Distances In Japan (getting Familiar With Metric Length Conversion)-quickchm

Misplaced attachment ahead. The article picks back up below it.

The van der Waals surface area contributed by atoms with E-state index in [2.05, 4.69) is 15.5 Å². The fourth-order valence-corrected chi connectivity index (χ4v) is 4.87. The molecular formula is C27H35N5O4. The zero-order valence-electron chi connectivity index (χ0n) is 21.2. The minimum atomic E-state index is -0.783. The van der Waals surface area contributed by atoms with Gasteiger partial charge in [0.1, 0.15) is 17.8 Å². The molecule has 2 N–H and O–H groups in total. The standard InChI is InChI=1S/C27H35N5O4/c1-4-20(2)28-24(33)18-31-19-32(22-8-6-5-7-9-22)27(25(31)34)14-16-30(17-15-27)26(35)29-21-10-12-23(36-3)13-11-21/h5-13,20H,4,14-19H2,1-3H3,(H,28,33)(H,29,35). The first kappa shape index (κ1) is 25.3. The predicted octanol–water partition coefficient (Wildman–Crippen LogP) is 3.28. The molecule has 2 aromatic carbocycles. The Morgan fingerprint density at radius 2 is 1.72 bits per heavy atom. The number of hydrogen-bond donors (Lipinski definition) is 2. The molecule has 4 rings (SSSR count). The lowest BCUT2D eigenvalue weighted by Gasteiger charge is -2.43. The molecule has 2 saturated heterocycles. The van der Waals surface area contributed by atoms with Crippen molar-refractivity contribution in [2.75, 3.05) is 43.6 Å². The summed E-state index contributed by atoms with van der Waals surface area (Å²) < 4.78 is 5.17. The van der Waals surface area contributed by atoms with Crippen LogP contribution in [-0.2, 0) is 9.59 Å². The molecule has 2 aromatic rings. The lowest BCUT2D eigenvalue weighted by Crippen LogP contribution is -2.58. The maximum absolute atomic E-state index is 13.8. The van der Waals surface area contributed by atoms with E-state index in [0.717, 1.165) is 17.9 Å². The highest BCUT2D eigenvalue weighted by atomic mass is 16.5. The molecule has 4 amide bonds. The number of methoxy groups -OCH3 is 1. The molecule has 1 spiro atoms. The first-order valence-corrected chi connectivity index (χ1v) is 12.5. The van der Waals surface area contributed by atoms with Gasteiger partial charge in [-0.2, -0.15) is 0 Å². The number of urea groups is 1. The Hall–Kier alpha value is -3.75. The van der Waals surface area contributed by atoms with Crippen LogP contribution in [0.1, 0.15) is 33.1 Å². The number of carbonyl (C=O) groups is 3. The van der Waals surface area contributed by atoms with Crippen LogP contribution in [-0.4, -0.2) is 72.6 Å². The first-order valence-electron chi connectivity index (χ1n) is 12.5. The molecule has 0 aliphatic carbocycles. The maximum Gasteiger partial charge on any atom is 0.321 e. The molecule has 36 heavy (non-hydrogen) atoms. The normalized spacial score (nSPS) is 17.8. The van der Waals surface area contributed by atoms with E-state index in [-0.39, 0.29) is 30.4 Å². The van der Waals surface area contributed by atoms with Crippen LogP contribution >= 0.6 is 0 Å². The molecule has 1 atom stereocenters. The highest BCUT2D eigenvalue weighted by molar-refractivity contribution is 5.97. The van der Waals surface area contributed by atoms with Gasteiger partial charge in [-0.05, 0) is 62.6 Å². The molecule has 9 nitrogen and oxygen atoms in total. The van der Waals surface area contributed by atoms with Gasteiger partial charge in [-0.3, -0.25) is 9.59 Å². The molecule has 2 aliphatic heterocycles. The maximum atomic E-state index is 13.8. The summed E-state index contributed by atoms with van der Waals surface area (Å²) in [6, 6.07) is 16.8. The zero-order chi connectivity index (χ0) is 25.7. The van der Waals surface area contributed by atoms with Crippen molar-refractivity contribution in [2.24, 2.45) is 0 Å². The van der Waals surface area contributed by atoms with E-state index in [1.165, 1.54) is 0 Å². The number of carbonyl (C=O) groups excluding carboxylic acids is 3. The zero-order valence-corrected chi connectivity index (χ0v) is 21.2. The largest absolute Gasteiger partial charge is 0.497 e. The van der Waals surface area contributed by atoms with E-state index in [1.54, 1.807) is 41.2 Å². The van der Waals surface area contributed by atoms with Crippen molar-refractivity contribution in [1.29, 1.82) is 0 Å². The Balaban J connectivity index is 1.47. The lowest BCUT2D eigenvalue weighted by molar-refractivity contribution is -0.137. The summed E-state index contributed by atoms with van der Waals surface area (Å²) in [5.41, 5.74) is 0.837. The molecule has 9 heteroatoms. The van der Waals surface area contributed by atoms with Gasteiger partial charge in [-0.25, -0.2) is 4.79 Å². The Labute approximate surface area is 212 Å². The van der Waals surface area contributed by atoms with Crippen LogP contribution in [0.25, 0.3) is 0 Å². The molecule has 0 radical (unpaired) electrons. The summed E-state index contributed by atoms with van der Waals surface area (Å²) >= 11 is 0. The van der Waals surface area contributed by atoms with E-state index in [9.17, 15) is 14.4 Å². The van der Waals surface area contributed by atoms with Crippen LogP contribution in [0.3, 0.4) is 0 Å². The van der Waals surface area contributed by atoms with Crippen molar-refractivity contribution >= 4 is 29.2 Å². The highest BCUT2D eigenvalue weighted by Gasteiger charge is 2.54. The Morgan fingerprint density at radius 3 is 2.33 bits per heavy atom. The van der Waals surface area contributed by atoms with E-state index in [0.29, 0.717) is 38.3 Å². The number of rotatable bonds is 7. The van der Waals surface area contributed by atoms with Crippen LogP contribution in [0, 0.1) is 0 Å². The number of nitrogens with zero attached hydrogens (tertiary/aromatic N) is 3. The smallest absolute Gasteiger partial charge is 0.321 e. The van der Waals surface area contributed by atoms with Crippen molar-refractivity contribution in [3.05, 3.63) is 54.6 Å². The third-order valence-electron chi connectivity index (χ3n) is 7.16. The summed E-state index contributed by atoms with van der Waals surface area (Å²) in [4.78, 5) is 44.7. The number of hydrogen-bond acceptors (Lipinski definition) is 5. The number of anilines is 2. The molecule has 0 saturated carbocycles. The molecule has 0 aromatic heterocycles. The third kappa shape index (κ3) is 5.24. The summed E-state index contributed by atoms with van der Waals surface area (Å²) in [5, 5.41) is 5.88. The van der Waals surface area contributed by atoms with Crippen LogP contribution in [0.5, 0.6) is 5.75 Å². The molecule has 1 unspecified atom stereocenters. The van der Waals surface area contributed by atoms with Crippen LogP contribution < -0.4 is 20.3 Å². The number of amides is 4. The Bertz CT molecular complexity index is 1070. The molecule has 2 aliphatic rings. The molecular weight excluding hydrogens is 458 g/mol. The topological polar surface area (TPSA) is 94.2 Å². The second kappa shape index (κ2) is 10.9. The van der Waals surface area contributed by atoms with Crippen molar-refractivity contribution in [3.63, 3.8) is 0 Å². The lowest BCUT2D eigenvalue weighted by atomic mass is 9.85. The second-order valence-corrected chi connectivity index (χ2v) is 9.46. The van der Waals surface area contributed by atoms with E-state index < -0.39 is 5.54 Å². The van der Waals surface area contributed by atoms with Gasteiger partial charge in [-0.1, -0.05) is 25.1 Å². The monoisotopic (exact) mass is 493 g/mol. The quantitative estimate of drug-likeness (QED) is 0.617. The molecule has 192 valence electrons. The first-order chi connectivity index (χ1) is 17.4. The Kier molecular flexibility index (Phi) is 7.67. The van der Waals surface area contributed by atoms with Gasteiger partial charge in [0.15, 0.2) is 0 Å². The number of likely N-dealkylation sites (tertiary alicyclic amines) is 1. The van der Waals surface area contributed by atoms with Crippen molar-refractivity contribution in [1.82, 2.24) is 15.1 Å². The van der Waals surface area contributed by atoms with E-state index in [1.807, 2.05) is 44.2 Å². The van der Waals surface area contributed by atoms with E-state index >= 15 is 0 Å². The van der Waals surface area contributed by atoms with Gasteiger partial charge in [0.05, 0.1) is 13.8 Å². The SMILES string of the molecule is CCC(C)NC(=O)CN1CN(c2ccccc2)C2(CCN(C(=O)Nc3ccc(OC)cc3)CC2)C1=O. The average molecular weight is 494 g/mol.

Reference-and-Education If youre thinking about spending a year in Japan teaching English, youll need to be prepared for many changes including a new system of length conversion. If youre not ready to get familiar with metric length conversion, youll find yourself lost in short order. Japanese Measurements Before1924, Japan had been using the old-style shakkan-ho system for over 1300 years. The Japanese government officially adopted the metric system at that time, and outlawed the old system for legal purposes in 1966. Because of the relative intricacies of the shakkan-ho system, which is not at all consistent (the base unit, the shaku, is the length between a persons thumb and middle finger), length conversion was difficult and any serviceable length conversion table would have been .plicated. If Japan were to successfully function in the worldwide trade .munity, metric length conversion was necessary (interestingly, Japanese carpenters and farmers still use the old-fashioned shakkan-ho system). The Metric Way The good news is that conversion length using the metric system is easy! If you can count, add, subtract, divide and multiply be tens, youll be right at home with the metric conversion of units length, even if you are among the mathematically challenged. Once you have access to a metric length conversion chart, youll be able to know exactly how far you need to go, wherever you go among the islands of Japan. Dont think its important to know the metric system? After all, we dont bother with length conversion to metrics in the USA, do we? (The only other two nations on earth that reject the metric system are Myanmar [Burma] and Liberia.) In fact, metric length conversion is more important than people think. When Canada first switched to the metric system in the early 1980s, an Air Canada Boeing 767 ran out of fuel in mid-flight because two people didnt know the metric system; in 1999, NASA lost a $125 million Mars probe because the scientists were working in two different measurement systems. Be a Savvy Traveler Although you may be going to Japan to teach English, its only polite to adopt some Japanese customs (although not too well Japanese have historically been suspicious of foreigners who speak the language too fluently). One of these customs is length conversion. Before you go, make sure you have your passport, your Nihonnsu English dictionary and length conversion table then learn the metric system. About the Author: 相关的主题文章: